Officer Forrest C. Gerken was on motorcycle patrol nearing the intersection of Oak Grove Avenue and the Bay Shore Highway when the driver of a pickup truck turned across the corner of an intersection and crashed head-on into the patrolman. Officer Gerken was killed instantly. Gerken had entered the patrol in 1942 and died just two days before his 46th birthday. He served on the Bay Bridge prior to transferring to San Mateo. Officer Forrest Gerken’s son is retired CHP Officer Cliff Gerken (3778).
Officer Nelson S. Dwelly was patrolling with CHP Officer J.C. Glass when Glass saw the wheel of Dwelly’s motorcycle start to wobble and then the motorcycle turned over several times with Dwelly still in the seat. The 37-year-old patrol officer had been a member of the CHP for less than one year.
Sergeant George E. Ellis, Jr. was killed by a reckless driver who ran a stop sign and crashed into the side of Ellis’ patrol unit, striking it with such force that the patrol car was knocked 148 feet and rolled twice from the point of impact. A Sacramento County grand jury indicted the driver on charges of negligent homicide.
Officer Walter C. Maxey was making a left turn off U.S. Highway 6 near Newhall when his motorcycle kickstand dropped, dug into the pavement and sent the motorcycle into a sharp spin. Maxey was thrown violently to the ground and sustained fatal injuries. He had been a member of the CHP for seven years.
Officer Joseph A. Stucker was performing a vital war-time duty escorting a military convoy when his motorcycle was sideswiped by a truck that was attempting to pass. Stucker died at the scene. The 31-year-old patrolman had been a member of the CHP for six years.
Sergeant Emmett L. Elmore, a veteran of 23 years of police and traffic officer service, received his promotion in rank to sergeant less than one year before his death. Elmore, 62, had joined the Stanislaus County Traffic Squad in 1925 and became a CHP officer when the California Highway Patrol absorbed the county units in 1929.
Officer Scott Leatherman was pursuing a speeding motorist on a road near Newhall when the wheel of his motorcycle apparently developed a high-speed wobble, causing Leatherman to lose control and crash. The 29-year-old patrolman was a member of the CHP for only one year.
Officer Robert C. Heller was struck and killed when a motorist failed to stop at an intersection and collided with Heller’s motorcycle. The driver of the vehicle was booked on suspicion of negligent homicide. The 25-year-old patrolman had graduated from the Academy only five months earlier.
Officer Leslie Lauterwasser, 30, was patrolling at midnight near Tiburon on the approach to the Golden Gate Bridge when a vehicle he was following abruptly made a U-turn. Lauterwasser’s motorcycle crashed broadside into the automobile, killing the patrolman instantly. The driver was jailed and charged with drunk driving and negligent homicide.
Officer M. Paul Mengedoth was on routine patrol riding his motorcycle through the tunnel of the San Francisco – Oakland Bay Bridge when a vehicle crossed the center divider directly into his path and struck his motorcycle head-on. Officer Mengedoth, 30, was killed instantly.
Officer William F. Malin was returning to his beat – a two-lane highway near Los Angeles – after serving on a CHP motorcycle escort team during a parade celebrating Independence Day, 1940. A speeding motorist cutting through traffic crushed Malin against a walled section of the highway. He had been a member of the Patrol for six years.
Officer Samuel G. Cope was patrolling near the city limits of West Covina when an automobile swung into his line of traffic and crashed head-on into Cope’s motorcycle. Initially his injuries were believed to be non-threatening, but complications developed and he died. Cope was a member of the Los Angeles Police Department before joining the CHP in 1935.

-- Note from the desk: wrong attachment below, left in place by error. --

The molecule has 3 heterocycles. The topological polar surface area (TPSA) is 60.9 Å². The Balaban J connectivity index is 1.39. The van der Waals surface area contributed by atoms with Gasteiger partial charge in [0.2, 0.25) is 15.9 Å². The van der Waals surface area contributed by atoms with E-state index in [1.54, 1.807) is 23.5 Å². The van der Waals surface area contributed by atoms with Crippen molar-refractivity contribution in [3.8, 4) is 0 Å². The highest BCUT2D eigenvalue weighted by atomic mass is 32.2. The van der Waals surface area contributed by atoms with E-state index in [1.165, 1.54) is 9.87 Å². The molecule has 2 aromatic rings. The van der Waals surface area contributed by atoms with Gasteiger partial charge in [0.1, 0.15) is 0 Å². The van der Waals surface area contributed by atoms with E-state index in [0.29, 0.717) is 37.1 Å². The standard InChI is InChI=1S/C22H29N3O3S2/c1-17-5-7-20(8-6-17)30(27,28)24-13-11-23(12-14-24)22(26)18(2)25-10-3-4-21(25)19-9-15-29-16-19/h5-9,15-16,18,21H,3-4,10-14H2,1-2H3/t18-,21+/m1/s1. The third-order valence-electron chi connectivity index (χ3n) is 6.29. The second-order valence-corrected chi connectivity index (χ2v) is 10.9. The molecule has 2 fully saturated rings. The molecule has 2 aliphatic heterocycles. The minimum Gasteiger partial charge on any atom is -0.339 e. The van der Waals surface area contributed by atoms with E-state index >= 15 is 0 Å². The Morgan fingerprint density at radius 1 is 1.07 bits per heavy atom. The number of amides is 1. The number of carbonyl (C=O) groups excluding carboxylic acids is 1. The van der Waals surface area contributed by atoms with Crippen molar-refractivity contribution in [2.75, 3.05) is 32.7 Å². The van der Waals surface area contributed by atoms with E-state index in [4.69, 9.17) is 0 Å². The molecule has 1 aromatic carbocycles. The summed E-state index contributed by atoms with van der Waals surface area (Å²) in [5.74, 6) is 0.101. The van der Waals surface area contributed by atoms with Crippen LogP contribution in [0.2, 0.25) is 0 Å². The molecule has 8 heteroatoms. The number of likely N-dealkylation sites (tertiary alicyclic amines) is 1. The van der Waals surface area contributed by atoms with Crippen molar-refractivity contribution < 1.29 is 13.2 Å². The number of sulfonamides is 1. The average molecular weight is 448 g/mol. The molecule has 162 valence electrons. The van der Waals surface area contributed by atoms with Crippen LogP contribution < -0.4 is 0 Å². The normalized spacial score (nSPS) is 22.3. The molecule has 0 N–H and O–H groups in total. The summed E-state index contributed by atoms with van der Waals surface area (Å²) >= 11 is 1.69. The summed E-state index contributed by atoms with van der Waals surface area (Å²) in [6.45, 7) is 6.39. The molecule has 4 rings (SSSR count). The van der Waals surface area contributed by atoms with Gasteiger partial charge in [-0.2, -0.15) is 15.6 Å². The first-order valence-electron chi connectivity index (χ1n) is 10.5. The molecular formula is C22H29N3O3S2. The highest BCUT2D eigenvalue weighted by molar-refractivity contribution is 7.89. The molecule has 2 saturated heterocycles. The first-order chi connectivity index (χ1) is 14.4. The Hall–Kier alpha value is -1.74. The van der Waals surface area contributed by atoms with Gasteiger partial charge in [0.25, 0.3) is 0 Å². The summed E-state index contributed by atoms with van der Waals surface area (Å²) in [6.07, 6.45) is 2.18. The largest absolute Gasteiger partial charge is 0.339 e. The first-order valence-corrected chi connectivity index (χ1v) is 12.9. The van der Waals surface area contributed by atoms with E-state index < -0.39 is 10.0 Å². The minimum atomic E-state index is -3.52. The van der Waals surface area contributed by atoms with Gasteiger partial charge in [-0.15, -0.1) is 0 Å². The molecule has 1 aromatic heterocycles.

Officer Ernest R. Nelson was patrolling on his motorcycle south of Salinas when a pickup truck made a left turn and crossed the road directly in front of the patrolman. Nelson attempted to swerve and avoid the crash, but skidded directly into the side of the truck and was killed. The driver was arrested for negligent homicide. Nelson, 43, joined the Patrol in 1935 and was previously assigned to the Academy before he transferred to Salinas.
Officer Joseph B. Mathews was called out to break up a fight between two men at a resort outside the city of Napa. After arresting the two suspects and booking them in the country jail, Mathews returned to the CHP office where he suffered a cerebral hemorrhage. The 32-year-old patrol officer was a native of Napa and had been a member of the CHP for nine years.
Officer Fred J. Kowolowski was rounding a sharp bend on a rural road in Santa Clara County when his motorcycle collided with an automobile. The 17-year-old driver of the other vehicle said he had turned from a side road and, seeing the motorcycle coming, stopped. The 29-year-old patrol officer died only hours later. Kowolowski was a former deputy sheriff in Modoc County before he joined the Patrol in 1937.
Captain E.L. Shryver was directing traffic on U.S. Highway 101 in Sonoma County when he was struck by a vehicle and thrown under the trailer it was pulling. Shryver, 46, battled his injuries for two months before he succumbed. A veteran motorcycle officer with 13 years experience, he had recently qualified as district inspector and was first on the promotional list. Shryver was also an expert pistol shot and represented the CHP at several national pistol matches.
Officer Leonard Nelson and his partner, Officer L.L. Jordan, were working the graveyard shift in Artesia when they stopped a suspected drunk driver at 2:30 a.m. Nelson was administering the sobriety test to the suspect when a vehicle driven by a second drunk driver crashed into the pair. Both the 30-year-old patrol officer and the driver he had been testing were killed.
Sergeant E.R. “Ed” Carr, 57, was investigating a stalled vehicle on the Golden Gate Highway Pass near Fresno when he was struck and killed by a passing automobile. The 17-year-old driver of the automobile claimed he did not see Carr as he walked toward the stalled vehicle, although investigating officers found a lighted flashlight in the patrolman’s hand. Carr was a 12-year CHP veteran and had just been promoted to the rank of sergeant one day before he was killed.